-Well, I started the company with my friend Judy who I’ve met at the vet school, and exactly like you: we basically were working nights, doing night shifts and working on the vet store the day. We started working on the initial application we built it was a pet portal. It was a bit like a pet desk vet tool, vet’s application. It was before that, and probably wrong timing, and we probably have not executed the product as we should. We had a customer, but attraction at least in UK was not great. I mean yeah, we had customers, but the growth that we were planning to have was not there. And we simply had requests of clients who were like “okay, by the way, it would be great if you had an online booking in your application”, and we just said “okay. It sounds interesting”, and we simply built it. But what we did at that time – it was a smart move at that time, I’m quite proud of myself or of the team, I’m not alone there. We actually built it as an, and potentially it could be used separately. And what we saw is simply the traction on the, that booking tool was, I mean at a completely different scale than what we had on the pet portal. So I’m not saying that the portal is not good, by the way, I think it’s very very good. But the way we did it – at that time – was not the best thing we did. We did the online booking and we learned from the previous mistake. There is also one thing was also challenging at that time, you know, in the US. There is the data and there is no data point. We went to UK, and in the UK there is no vet data or data point. So we had to convince the practice management software to actually work with us, build a API to work with us. So it was a very long journey because we had to convince all of them one to one to be learned API.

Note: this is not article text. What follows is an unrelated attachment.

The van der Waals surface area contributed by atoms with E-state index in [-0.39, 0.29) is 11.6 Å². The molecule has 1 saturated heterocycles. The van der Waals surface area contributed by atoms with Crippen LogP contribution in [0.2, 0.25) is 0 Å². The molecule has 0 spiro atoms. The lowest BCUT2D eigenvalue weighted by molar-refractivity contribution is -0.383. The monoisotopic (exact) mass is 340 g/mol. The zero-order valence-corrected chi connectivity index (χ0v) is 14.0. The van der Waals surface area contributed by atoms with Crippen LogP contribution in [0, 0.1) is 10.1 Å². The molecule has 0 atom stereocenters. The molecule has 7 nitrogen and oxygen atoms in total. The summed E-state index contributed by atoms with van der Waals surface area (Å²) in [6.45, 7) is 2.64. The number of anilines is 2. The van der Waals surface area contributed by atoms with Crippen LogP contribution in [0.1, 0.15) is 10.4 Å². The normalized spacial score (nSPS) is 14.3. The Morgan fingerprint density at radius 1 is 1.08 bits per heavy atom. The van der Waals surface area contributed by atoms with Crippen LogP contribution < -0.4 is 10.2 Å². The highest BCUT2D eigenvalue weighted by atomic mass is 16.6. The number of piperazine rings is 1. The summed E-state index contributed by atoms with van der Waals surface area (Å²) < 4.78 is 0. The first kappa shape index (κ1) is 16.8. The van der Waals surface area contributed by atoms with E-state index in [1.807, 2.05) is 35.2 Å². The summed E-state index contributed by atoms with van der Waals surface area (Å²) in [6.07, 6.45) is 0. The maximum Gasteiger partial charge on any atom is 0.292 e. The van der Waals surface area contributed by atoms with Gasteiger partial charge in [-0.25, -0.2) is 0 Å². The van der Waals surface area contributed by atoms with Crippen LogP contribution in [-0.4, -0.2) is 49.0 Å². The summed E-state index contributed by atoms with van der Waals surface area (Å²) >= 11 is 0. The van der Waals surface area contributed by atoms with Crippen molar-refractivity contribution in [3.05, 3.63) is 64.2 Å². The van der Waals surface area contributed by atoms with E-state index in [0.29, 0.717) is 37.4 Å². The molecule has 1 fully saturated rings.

-I’ve been on that journey with you. It’s a..
– It’s a recurring theme on this podcast, isn’t it?
-Yes, we definitely struggle with that. There is a lot of one on ones that we built before the vet data or data point existed. But you know, that’s a really interesting path. And then what I also know which I’ve never tapped into. You went different languages, too.
-Maybe that’s because you are bilingual, but you went languages that you don’t speak.
-Chinese? Are you an Asian?
-Wow. So yeah, there is, you know, your global distribution is quite fenomenal. So your biggest market as far as I remember in the early days was in Australia.
-Well yeah, it was actually Holland. Holland was interesting because we sta..so we went where we had partners, and IDEXX Animana who was Australian based software, and IDEX Animana, which is in the Holland, were kind of our first two partners. And we just went there. So interestingly, Holland is a very interesting market to test – features and products – big companies such as LinkedIn, for example, are testing new features in Holland. Probably the way people use technology there – it’s a very small country – there is a lot of practices, there is a lot of people there. And there is a lot of competition in between vets. So it was a very interesting market simply because there was a lot of fracture there. Vets are very well-engaged when it comes to marketing.